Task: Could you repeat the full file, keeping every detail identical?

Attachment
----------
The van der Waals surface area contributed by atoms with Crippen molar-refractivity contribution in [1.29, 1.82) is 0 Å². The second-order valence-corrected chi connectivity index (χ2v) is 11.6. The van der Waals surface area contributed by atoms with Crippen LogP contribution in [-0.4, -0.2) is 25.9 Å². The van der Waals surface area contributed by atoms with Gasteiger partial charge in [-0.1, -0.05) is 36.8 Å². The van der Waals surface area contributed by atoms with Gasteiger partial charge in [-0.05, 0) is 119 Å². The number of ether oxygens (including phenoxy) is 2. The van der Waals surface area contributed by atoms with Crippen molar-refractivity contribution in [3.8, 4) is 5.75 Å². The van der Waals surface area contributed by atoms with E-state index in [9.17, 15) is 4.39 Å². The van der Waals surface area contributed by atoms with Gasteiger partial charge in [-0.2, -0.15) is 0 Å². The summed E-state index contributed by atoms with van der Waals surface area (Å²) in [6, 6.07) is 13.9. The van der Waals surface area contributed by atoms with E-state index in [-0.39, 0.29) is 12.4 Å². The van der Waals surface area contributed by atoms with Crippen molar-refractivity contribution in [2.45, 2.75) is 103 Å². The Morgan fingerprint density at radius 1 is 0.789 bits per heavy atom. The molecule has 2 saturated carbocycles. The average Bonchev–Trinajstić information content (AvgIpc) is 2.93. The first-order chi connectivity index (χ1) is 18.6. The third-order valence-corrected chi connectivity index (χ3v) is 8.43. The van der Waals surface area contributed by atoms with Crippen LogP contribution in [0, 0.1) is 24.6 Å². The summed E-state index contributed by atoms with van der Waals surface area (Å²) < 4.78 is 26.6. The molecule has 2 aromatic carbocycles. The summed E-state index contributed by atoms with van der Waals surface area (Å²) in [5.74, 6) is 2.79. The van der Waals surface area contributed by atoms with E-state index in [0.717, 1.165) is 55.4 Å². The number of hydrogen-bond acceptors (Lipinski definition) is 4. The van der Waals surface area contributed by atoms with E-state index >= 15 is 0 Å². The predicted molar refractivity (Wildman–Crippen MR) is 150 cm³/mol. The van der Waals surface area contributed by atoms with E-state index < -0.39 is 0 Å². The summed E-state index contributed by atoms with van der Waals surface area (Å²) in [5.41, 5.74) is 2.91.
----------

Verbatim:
The van der Waals surface area contributed by atoms with Crippen molar-refractivity contribution in [1.29, 1.82) is 0 Å². The second-order valence-corrected chi connectivity index (χ2v) is 11.6. The van der Waals surface area contributed by atoms with Crippen LogP contribution in [-0.4, -0.2) is 25.9 Å². The van der Waals surface area contributed by atoms with Gasteiger partial charge in [-0.1, -0.05) is 36.8 Å². The van der Waals surface area contributed by atoms with Gasteiger partial charge in [-0.05, 0) is 119 Å². The number of ether oxygens (including phenoxy) is 2. The van der Waals surface area contributed by atoms with Crippen molar-refractivity contribution in [3.8, 4) is 5.75 Å². The van der Waals surface area contributed by atoms with E-state index in [9.17, 15) is 4.39 Å². The van der Waals surface area contributed by atoms with Gasteiger partial charge in [-0.2, -0.15) is 0 Å². The summed E-state index contributed by atoms with van der Waals surface area (Å²) in [6, 6.07) is 13.9. The van der Waals surface area contributed by atoms with E-state index in [-0.39, 0.29) is 12.4 Å². The van der Waals surface area contributed by atoms with Crippen molar-refractivity contribution in [2.45, 2.75) is 103 Å². The Morgan fingerprint density at radius 1 is 0.789 bits per heavy atom. The molecule has 2 saturated carbocycles. The average Bonchev–Trinajstić information content (AvgIpc) is 2.93. The first-order chi connectivity index (χ1) is 18.6. The third-order valence-corrected chi connectivity index (χ3v) is 8.43. The van der Waals surface area contributed by atoms with Crippen LogP contribution in [0, 0.1) is 24.6 Å². The summed E-state index contributed by atoms with van der Waals surface area (Å²) < 4.78 is 26.6. The molecule has 2 aromatic carbocycles. The summed E-state index contributed by atoms with van der Waals surface area (Å²) in [5.74, 6) is 2.79. The van der Waals surface area contributed by atoms with E-state index in [0.717, 1.165) is 55.4 Å². The number of hydrogen-bond acceptors (Lipinski definition) is 4. The van der Waals surface area contributed by atoms with E-state index >= 15 is 0 Å². The predicted molar refractivity (Wildman–Crippen MR) is 150 cm³/mol. The van der Waals surface area contributed by atoms with E-state index < -0.39 is 0 Å². The summed E-state index contributed by atoms with van der Waals surface area (Å²) in [5.41, 5.74) is 2.91.